Argentinian rugby is changing, according to Wallabies scrum coach and former Argentine international Mario Ledesma.
Former Argentinian Ledesma played 84 Tests for the Pumas, retiring in 2011 and said the South Americans were a different rugby beast now.
"My last game was five years ago so that's how much I know from them now, I mean I've never been involved with this coaching staff," Ledesma told the official Australian Rugby website.
"Most of the players could be my sons.
"When I played we didn't throw the ball around a lot and this team does it a lot. So, the DNA's changed a little bit, they're focusing on other skills."
Argentina’s offloading game against the All Blacks epitomised the improvement that the Pumas have made, but it was no surprise to Ledesma.
"They worked for that," he said.
"Whenever they started playing Rugby Championship and now Super Rugby that was the main focus, on skills.
"I think they're doing a great job."
The inclusion of the Jaguares in Super Rugby this season and the Pumas into the Rugby Championship in 2012 has accelerated the development of Argentinian rugby, simply by virtue of familiarising them with the world’s best, Ledesma said.
Under the Super Rugby conference system, the Jaguares didn’t play any Australian teams this time around but they did play all five New Zealand teams.
"Even though the results weren't there (for the Jaguares), the experience and the fact that they're playing against these players all the time, makes it more tangible," Ledesma said.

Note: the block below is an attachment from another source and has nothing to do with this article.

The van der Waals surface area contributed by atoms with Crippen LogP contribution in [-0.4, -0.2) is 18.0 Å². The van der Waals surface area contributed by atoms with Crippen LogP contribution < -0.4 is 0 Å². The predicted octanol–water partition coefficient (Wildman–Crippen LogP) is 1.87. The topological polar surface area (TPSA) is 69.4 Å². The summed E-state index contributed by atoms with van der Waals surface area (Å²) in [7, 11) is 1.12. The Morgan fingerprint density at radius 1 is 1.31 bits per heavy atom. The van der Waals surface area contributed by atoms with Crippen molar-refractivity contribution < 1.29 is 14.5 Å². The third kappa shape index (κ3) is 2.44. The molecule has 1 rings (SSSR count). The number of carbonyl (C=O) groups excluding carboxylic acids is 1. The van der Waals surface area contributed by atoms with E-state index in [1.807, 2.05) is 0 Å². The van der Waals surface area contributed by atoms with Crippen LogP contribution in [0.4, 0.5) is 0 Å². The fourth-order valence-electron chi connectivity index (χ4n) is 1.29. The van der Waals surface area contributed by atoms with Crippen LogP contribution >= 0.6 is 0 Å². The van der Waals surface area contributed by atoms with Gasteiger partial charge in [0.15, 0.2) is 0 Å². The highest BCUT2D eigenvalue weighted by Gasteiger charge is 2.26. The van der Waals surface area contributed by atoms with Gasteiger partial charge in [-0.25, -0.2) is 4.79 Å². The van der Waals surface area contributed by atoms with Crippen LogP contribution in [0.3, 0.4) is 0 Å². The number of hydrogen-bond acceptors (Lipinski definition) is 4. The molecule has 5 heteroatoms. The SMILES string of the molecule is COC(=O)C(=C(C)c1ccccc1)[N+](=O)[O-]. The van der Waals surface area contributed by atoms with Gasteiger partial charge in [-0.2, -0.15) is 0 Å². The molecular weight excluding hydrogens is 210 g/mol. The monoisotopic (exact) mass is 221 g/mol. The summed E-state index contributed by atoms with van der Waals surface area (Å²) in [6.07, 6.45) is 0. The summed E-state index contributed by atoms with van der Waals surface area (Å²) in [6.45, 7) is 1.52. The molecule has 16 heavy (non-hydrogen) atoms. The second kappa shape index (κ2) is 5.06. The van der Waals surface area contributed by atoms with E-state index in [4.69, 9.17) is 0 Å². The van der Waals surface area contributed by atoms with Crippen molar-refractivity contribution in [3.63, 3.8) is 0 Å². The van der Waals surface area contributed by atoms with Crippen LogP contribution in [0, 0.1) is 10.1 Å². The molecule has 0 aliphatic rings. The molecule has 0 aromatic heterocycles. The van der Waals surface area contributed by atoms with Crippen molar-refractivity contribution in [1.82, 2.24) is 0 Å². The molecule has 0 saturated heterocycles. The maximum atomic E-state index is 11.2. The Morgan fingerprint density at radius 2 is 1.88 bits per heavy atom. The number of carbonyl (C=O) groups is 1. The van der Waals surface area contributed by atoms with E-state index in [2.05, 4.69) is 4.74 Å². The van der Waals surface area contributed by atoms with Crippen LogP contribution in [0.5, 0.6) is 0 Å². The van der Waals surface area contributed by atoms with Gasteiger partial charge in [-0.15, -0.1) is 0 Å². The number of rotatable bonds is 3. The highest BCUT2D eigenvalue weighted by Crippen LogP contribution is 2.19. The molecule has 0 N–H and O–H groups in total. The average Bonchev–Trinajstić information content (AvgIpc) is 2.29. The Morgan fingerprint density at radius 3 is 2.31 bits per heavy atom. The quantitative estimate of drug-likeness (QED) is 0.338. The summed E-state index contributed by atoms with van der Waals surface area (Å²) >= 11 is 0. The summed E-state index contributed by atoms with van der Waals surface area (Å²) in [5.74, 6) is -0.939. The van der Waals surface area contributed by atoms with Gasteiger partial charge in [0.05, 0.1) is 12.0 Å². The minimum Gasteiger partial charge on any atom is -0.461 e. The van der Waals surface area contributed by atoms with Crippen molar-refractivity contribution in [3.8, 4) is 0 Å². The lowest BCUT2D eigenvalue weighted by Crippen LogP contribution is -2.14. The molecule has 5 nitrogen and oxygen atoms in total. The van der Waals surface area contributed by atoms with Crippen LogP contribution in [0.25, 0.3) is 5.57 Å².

"Before, they were only playing once every five years against Australia, once every seven years against the All Blacks so it was difficult to feel that you can beat them.
"Today they're playing week in, week out against them, then they play Rugby Championship.
"They've got already a couple of wins under their belt so I think the whole Super Rugby experience is exactly that, the experience of playing these players week in, week out and knowing that they can beat them."
This weekend will be the third time Ledesma faces off against his home nation and he said every match against the Pumas was significant.
"I get a lot of bagging over there, some calls and everybody treating me like I'm a traitor or something but it's all good," he joked.
"It's a good thing that I'm in the stands and I'm not playing but it's always special.
"Obviously I played a long time for them and I'm a very proud Argentinian.
"The team and the coaching staff over there, I'm really good friends with and they've always been really supportive of what I'm doing over here so there's no issues there."